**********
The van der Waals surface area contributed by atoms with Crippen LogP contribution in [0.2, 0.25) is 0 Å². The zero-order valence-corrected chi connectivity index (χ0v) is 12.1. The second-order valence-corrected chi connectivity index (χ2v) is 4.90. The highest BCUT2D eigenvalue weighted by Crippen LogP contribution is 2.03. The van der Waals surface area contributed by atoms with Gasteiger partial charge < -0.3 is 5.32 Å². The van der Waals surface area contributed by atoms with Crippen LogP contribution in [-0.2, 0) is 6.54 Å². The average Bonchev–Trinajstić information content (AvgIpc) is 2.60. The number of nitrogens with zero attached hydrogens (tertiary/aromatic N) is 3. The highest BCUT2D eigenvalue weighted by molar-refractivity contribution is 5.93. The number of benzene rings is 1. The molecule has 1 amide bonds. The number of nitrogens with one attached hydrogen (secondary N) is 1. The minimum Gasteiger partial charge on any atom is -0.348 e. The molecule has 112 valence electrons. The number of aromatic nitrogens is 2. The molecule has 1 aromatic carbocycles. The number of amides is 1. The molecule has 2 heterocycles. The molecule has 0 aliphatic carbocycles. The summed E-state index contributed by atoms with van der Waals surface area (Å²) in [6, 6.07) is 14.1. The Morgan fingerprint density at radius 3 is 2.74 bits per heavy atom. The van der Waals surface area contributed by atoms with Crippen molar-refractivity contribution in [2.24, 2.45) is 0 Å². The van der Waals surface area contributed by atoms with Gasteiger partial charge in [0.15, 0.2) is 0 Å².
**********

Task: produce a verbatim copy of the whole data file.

The van der Waals surface area contributed by atoms with Crippen LogP contribution in [0.2, 0.25) is 0 Å². The zero-order valence-corrected chi connectivity index (χ0v) is 12.1. The second-order valence-corrected chi connectivity index (χ2v) is 4.90. The highest BCUT2D eigenvalue weighted by Crippen LogP contribution is 2.03. The van der Waals surface area contributed by atoms with Gasteiger partial charge < -0.3 is 5.32 Å². The van der Waals surface area contributed by atoms with Crippen LogP contribution in [-0.2, 0) is 6.54 Å². The average Bonchev–Trinajstić information content (AvgIpc) is 2.60. The number of nitrogens with zero attached hydrogens (tertiary/aromatic N) is 3. The highest BCUT2D eigenvalue weighted by molar-refractivity contribution is 5.93. The number of benzene rings is 1. The molecule has 1 amide bonds. The number of nitrogens with one attached hydrogen (secondary N) is 1. The minimum Gasteiger partial charge on any atom is -0.348 e. The molecule has 112 valence electrons. The number of aromatic nitrogens is 2. The molecule has 1 aromatic carbocycles. The number of amides is 1. The molecule has 2 heterocycles. The molecule has 0 aliphatic carbocycles. The summed E-state index contributed by atoms with van der Waals surface area (Å²) in [6, 6.07) is 14.1. The Morgan fingerprint density at radius 3 is 2.74 bits per heavy atom. The van der Waals surface area contributed by atoms with Crippen molar-refractivity contribution in [2.24, 2.45) is 0 Å². The van der Waals surface area contributed by atoms with Gasteiger partial charge in [0.15, 0.2) is 0 Å².